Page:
Law in Contemporary Society

General Introduction

This course explores two questions it's important to begin asking in the second semester of law school:

  1. How can I be creative in law school?
  2. How can I be creative in thinking about the types of practice that will make the most fulfilling life for me in the law?

Unfortunately, there are no other courses that put these questions at the center of their inquiry.

Law school's first semester, as you now know, consists of intensive language-learning by immersion. At the end, all students are fully capable of conversational lawtalk. The second term, building on that new linguistic basis, begins the process of the student's legal acculturation. But because the mode of instruction and evaluation do not change, students are left to conclude that their creativity in the new culture is unimportant or impossible. Dissuaded from imagining at all, students are by definition not reinforced in imagining their own future paths as seekers for and creators of justice. Career counseling is conducted as a bureaucratic process, divorced from the "intellectual" activity of feeding on doctrinal regurgitation supplemented by the vitamins of professorial brilliance.

This course was designed long ago as a remedy. Created originally, in 1990, in a moment of curricular reform by my friend and colleague Mark Barenberg and me as the required course "Perspectives in Modern Legal Thought," it has been refined, reshaped and repeatedly reinvented by me more or less every spring since. Once curricular retrogression and fragmentation returned to fashion, it became the 1L Elective "Law in Contemporary Society." The purpose of this course is to put our preexisting creativity to work on the twin goals of succeeding in law school and building vibrant, fulfilling careers as lawyers. Over the 36 years I have been teaching here, too many of the more than 5000 students I have taught wound up unhappy in their lawyering. Too many wound up as canned meat bought by the crate for consumption in "Big Law" practice. Too many lost the chance to have the practices they would have loved, because no one helped them learn how to start one. This is the time in law school when you can learn how to think powerfully not only about law, but about lawyering.

We don't read cases. statues, or regulations here. We are caught sidling through the law reviews only when they have something to say to our purpose, which is almost never. But we do read the literature of psychology, anthropology, philosophy and history, and we read the literature of lawyering—for, by, and about lawyers—for the purpose of thinking and drawing out of the box. We write together, in the course wiki, which also contains all the reading. There's formal writing: two essays of not more than 1,000 words on topics you choose, in at least two drafts. There's informal writing: the journal each student keeps, that only you and I can read, in which we can write about your learning exclusively, one to one. There's in-between writing in which we discuss the readings and our own writings collectively, commenting and rewriting and re-commenting and "refactoring," to come to consensus about what our reading leads us to. There is no exam.

By looking around in this wiki as a guest you can get a pretty good idea of what it's like to be enrolled. If you look in the Index under Archived Material, you can find years of student writings, along with my comments and others comments on my comments and each successive version, for hundreds of essays reflecting the creative efforts other students made. I change readings on the fly from week to week, depending on how I think the conversation can next be improved by new voices; all the readings are available through the wiki so you don't need to buy anything. You can see in the PossibleReadingList some of what I expect we might read together, given what I've used in the last few years. You should read the EvaluationPolicy so you understand how you and I will deal with the Occupation Forces. I recorded an audio trailer for you. If you have any questions, please email me.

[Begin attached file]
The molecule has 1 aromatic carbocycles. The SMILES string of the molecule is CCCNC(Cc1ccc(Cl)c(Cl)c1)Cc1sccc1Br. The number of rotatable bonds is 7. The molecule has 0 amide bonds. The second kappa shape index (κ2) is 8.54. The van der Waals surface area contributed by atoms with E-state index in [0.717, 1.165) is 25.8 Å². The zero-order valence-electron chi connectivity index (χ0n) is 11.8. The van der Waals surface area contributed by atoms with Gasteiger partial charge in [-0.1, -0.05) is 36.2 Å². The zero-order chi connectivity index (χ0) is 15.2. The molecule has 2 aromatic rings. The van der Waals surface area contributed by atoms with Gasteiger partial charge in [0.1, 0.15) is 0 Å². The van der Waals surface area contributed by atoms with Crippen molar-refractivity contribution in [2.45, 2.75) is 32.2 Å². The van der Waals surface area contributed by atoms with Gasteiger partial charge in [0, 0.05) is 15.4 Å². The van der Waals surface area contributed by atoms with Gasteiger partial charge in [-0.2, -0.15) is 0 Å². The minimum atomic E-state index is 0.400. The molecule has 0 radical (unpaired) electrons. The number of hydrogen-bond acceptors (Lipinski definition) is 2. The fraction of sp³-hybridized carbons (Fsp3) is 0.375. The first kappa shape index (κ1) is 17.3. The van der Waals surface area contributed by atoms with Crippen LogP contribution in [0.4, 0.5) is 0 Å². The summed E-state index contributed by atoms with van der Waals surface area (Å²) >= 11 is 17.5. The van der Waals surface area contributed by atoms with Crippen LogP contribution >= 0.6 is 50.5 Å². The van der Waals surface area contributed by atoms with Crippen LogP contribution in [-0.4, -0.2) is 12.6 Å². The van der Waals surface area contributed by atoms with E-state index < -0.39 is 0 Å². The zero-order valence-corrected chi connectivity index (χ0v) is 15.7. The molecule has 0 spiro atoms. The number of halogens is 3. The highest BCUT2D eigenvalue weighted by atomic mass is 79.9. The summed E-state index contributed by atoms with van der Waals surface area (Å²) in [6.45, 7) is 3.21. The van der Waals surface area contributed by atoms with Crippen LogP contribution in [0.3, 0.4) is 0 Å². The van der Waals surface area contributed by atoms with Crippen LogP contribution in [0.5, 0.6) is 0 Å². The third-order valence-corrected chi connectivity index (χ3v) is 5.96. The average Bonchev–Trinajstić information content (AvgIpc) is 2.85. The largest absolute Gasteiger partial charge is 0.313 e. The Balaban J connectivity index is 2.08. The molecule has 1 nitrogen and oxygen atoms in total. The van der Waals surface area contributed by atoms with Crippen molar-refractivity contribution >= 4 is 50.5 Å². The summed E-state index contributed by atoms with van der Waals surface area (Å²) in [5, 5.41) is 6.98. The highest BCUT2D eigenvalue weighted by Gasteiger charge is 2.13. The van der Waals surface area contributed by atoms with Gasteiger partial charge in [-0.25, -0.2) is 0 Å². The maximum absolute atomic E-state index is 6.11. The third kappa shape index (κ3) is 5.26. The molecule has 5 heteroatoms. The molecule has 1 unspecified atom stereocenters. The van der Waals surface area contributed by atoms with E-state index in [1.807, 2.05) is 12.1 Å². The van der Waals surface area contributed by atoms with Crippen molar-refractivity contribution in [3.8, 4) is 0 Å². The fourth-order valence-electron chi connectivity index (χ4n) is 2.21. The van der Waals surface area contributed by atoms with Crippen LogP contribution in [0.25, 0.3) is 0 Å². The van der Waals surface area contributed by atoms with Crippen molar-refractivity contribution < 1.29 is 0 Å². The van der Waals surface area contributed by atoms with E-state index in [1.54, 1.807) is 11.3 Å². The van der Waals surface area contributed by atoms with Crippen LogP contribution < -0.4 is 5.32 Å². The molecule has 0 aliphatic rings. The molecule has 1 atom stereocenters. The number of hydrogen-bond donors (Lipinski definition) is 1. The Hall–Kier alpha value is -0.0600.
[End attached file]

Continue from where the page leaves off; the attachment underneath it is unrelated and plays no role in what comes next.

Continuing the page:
Note on Privacy

Without the anonymity of reading and strong privacy protection against spying on learning, freedom of thought is impossible and all civil freedom is in danger. Canvas, the system that delivers your other courses, spies on what you read and how you read it, measures your learning activity and analyzes it for whoever has power over the software. Google and Zoom and all the other helpful centralized platforms that "serve" you violate the sanctity of your privacy in learning. We surveil classrooms intensively, as though this were EngSoc under Big Brother in 1984 or the CCP's China of today. It must not be this way.

Therefore our classroom conversations are private. No recording is permitted there, ever. (If you want to depend on re-listening to class recordings for your learning, you should choose another elective.) All the technology that we use in this and my other courses is made of free software, assembled and controlled by me, mostly running on computers I built from loose parts with my own hands. It does not leak any information about your learning to any third party, including other organs of the university. What you want to make public is visible to the world. What you want to restrict to your classmates is so restricted. That which is for only you and me to know will not be seen ever by anyone, no matter how good their spying is.

Even if you think you don't care, you benefit from real educational privacy. Regrettably, no other teacher and no other courses in this fine establishment can under present conditions offer it to you.

Until we meet, stay well.


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r5 - 01 Nov 2023 - 10:47:58 - EbenMoglen
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